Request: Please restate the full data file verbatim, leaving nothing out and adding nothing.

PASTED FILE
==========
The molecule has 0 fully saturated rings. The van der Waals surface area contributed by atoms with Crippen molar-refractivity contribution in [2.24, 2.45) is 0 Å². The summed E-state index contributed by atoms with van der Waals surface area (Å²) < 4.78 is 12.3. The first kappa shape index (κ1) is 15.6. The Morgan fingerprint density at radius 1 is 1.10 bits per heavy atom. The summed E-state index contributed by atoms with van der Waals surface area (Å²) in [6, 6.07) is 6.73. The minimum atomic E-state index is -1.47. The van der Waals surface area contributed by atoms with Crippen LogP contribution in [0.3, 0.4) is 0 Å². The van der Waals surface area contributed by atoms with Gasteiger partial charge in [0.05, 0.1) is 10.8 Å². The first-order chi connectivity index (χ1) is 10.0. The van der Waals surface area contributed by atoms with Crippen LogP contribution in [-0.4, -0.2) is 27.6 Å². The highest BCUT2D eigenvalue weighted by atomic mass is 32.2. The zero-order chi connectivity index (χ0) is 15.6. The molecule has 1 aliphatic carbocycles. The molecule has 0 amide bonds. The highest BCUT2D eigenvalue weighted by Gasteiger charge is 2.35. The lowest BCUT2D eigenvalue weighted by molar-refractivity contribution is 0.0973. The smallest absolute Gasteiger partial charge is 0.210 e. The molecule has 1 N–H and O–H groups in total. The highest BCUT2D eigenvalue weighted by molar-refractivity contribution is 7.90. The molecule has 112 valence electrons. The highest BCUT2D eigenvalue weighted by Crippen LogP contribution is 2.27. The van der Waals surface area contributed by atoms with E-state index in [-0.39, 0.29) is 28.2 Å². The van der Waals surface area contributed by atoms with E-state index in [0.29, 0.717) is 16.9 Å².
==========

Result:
The molecule has 0 fully saturated rings. The van der Waals surface area contributed by atoms with Crippen molar-refractivity contribution in [2.24, 2.45) is 0 Å². The summed E-state index contributed by atoms with van der Waals surface area (Å²) < 4.78 is 12.3. The first kappa shape index (κ1) is 15.6. The Morgan fingerprint density at radius 1 is 1.10 bits per heavy atom. The summed E-state index contributed by atoms with van der Waals surface area (Å²) in [6, 6.07) is 6.73. The minimum atomic E-state index is -1.47. The van der Waals surface area contributed by atoms with Crippen LogP contribution in [0.3, 0.4) is 0 Å². The van der Waals surface area contributed by atoms with Gasteiger partial charge in [0.05, 0.1) is 10.8 Å². The first-order chi connectivity index (χ1) is 10.0. The van der Waals surface area contributed by atoms with Crippen LogP contribution in [-0.4, -0.2) is 27.6 Å². The highest BCUT2D eigenvalue weighted by atomic mass is 32.2. The zero-order chi connectivity index (χ0) is 15.6. The molecule has 1 aliphatic carbocycles. The molecule has 0 amide bonds. The highest BCUT2D eigenvalue weighted by Gasteiger charge is 2.35. The lowest BCUT2D eigenvalue weighted by molar-refractivity contribution is 0.0973. The smallest absolute Gasteiger partial charge is 0.210 e. The molecule has 1 N–H and O–H groups in total. The highest BCUT2D eigenvalue weighted by molar-refractivity contribution is 7.90. The molecule has 112 valence electrons. The highest BCUT2D eigenvalue weighted by Crippen LogP contribution is 2.27. The van der Waals surface area contributed by atoms with E-state index in [-0.39, 0.29) is 28.2 Å². The van der Waals surface area contributed by atoms with E-state index in [0.29, 0.717) is 16.9 Å².